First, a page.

Kaissa …….

Event # Year Location Winner
1 1974 Stockholm Kaissa
2 1977 Toronto Chess 4.6
3 1980 Linz Belle
4 1983 New York, NY Cray Blitz
5 1986 Cologne Cray Blitz
6 1989 EdmontonCanada Deep Thought
7 1992 MadridSpain ChessMachine (Gideon)
8 1995 Hong Kong Fritz
9 1999 PaderbornGermany Shredder
10 2002 MaastrichtNetherlands Deep Junior
11 2003 GrazAustria Shredder
12 2004 Bar-Ilan UniversityRamat GanIsrael Deep Junior
13 2005 ReykjavíkIceland Zappa
14 2006 TorinoItaly Junior
15 2007 AmsterdamNetherlands Zappa
16 2008 BeijingChina HIARCS
17 2009 PamplonaSpain JuniorShredderSjeng
18 2010 KanazawaJapan Rondo, Thinker
19 2011 TilburgNetherlands Junior

Kaissa (the legendary goddess of chess) was a Soviet chess program that dominated international computer chess from 1974 to 1977. Kaissa made use of a pruning technique called “the method of analogies,” meaning postions that were so alike that the same score could be attributed to all. Kaissa was revolutionary in its use of analogous positions and tree searching methods for reductions of computational load. The original program was written by Vladimir Arlazasov, Alexander Bitman (Russian national chess master), Anatoly Uskov, Alexander Zhivotovsky, and later improved by Mikhail Donskoy (age 26).

Kaissa evolved from the Institute for Theoretical and Experimental Physics (ITEP) and the Institute for Systems Science in Moscow, headed by mathematician Georgi Adelson-Velskiy. The program had an Elo rating around 1600. Kaissa evolved from a chess program used in a USA-USSR computer chess match in 1967 in which the USSR program defeated the Stanford program. In 1971 Donskoy began work on the new program, written in Assembly.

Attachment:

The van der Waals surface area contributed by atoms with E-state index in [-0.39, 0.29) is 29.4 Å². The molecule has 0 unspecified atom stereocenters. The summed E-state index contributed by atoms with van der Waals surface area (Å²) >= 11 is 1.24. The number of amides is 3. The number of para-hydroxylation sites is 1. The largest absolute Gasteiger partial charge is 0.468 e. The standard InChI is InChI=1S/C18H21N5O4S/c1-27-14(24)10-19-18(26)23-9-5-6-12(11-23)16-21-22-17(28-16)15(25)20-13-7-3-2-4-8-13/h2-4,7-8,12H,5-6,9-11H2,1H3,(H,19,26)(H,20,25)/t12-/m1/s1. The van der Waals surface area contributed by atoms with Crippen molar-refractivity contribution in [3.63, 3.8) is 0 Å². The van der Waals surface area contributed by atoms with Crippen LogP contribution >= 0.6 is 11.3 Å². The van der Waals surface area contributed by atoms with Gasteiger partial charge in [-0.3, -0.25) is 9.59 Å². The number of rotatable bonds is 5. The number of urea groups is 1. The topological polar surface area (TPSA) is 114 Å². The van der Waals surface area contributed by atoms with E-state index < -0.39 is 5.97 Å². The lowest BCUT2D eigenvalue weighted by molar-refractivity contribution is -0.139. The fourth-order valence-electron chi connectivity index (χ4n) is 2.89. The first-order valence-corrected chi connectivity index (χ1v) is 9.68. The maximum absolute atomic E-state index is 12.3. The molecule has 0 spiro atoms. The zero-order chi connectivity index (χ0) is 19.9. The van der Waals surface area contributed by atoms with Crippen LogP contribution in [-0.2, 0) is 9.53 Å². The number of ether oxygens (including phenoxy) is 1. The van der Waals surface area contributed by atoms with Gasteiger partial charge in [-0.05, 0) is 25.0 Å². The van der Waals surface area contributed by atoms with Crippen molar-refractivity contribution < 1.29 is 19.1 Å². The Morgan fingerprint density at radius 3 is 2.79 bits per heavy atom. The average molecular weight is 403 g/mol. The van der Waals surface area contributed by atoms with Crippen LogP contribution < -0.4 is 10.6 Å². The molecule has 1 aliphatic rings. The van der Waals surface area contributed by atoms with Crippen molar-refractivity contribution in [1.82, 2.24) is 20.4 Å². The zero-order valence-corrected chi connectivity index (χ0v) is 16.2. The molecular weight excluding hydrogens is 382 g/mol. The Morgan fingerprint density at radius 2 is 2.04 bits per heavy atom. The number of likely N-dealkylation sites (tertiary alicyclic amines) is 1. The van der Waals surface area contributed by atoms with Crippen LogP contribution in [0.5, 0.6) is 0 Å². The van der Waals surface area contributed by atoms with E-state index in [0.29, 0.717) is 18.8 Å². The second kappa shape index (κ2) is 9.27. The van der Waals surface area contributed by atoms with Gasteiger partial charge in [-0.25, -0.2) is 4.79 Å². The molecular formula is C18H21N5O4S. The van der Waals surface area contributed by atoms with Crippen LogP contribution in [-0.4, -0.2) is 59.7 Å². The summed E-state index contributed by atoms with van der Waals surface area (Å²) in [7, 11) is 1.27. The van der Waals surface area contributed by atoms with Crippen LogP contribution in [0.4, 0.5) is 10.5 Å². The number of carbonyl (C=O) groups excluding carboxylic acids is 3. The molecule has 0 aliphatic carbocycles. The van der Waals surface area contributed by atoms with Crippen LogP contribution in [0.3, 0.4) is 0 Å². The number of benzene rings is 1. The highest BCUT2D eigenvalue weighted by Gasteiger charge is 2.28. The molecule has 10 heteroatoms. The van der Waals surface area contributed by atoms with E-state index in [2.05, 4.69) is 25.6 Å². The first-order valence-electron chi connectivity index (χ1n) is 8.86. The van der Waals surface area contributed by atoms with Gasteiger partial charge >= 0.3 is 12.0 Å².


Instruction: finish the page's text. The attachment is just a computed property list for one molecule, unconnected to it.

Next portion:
Kaissa ran on a mainframe (British ICL System 4/70 computer) equipped with a 64-bit processor. 64 is also the number of squares on a chessboard, so it was possible to use a single memory word to represent a yes-or-no or true-or-false predicate for the whole board. This was called the bit board. The ICL 4/70 computer had 24,000 bytes of memory. It enabled the program to evaluate 200 positions per second. It could store 10,000 opening positions in its memory. The program was written in Assembly language. The Assembly code occupied 384K bytes (8-bit words). The Russians would have had a more powerful chess program if it had used an IBM machine, but they were not allowed to buy or use one. The speed of the ICL 4/70 was 900,000 instructions per second.

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